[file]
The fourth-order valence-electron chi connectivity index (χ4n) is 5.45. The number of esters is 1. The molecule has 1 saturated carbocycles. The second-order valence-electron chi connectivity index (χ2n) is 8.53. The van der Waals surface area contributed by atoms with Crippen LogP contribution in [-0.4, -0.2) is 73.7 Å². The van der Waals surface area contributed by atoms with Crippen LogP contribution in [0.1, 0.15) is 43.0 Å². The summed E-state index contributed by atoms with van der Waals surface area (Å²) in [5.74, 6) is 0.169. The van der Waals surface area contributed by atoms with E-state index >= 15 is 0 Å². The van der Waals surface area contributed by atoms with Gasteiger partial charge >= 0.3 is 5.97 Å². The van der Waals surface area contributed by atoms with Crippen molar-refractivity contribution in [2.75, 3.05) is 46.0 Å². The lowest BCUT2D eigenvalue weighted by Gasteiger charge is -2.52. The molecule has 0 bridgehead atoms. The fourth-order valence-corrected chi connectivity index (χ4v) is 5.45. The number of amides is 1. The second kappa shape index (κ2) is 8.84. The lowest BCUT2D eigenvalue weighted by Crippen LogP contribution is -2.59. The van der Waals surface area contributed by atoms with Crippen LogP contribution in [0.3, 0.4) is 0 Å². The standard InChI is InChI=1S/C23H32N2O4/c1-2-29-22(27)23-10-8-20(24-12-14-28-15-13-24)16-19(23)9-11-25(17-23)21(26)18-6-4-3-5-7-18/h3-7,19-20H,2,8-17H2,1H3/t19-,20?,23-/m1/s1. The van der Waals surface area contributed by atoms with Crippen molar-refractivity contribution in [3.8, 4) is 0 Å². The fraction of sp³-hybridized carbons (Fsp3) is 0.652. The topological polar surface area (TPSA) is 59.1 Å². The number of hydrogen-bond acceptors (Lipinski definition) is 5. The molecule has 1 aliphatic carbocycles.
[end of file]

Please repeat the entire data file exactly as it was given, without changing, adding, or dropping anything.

The fourth-order valence-electron chi connectivity index (χ4n) is 5.45. The number of esters is 1. The molecule has 1 saturated carbocycles. The second-order valence-electron chi connectivity index (χ2n) is 8.53. The van der Waals surface area contributed by atoms with Crippen LogP contribution in [-0.4, -0.2) is 73.7 Å². The van der Waals surface area contributed by atoms with Crippen LogP contribution in [0.1, 0.15) is 43.0 Å². The summed E-state index contributed by atoms with van der Waals surface area (Å²) in [5.74, 6) is 0.169. The van der Waals surface area contributed by atoms with E-state index >= 15 is 0 Å². The van der Waals surface area contributed by atoms with Gasteiger partial charge >= 0.3 is 5.97 Å². The van der Waals surface area contributed by atoms with Crippen molar-refractivity contribution in [2.75, 3.05) is 46.0 Å². The lowest BCUT2D eigenvalue weighted by Gasteiger charge is -2.52. The molecule has 0 bridgehead atoms. The fourth-order valence-corrected chi connectivity index (χ4v) is 5.45. The number of amides is 1. The second kappa shape index (κ2) is 8.84. The lowest BCUT2D eigenvalue weighted by Crippen LogP contribution is -2.59. The van der Waals surface area contributed by atoms with Crippen LogP contribution in [0.3, 0.4) is 0 Å². The standard InChI is InChI=1S/C23H32N2O4/c1-2-29-22(27)23-10-8-20(24-12-14-28-15-13-24)16-19(23)9-11-25(17-23)21(26)18-6-4-3-5-7-18/h3-7,19-20H,2,8-17H2,1H3/t19-,20?,23-/m1/s1. The van der Waals surface area contributed by atoms with Crippen molar-refractivity contribution in [3.8, 4) is 0 Å². The fraction of sp³-hybridized carbons (Fsp3) is 0.652. The topological polar surface area (TPSA) is 59.1 Å². The number of hydrogen-bond acceptors (Lipinski definition) is 5. The molecule has 1 aliphatic carbocycles.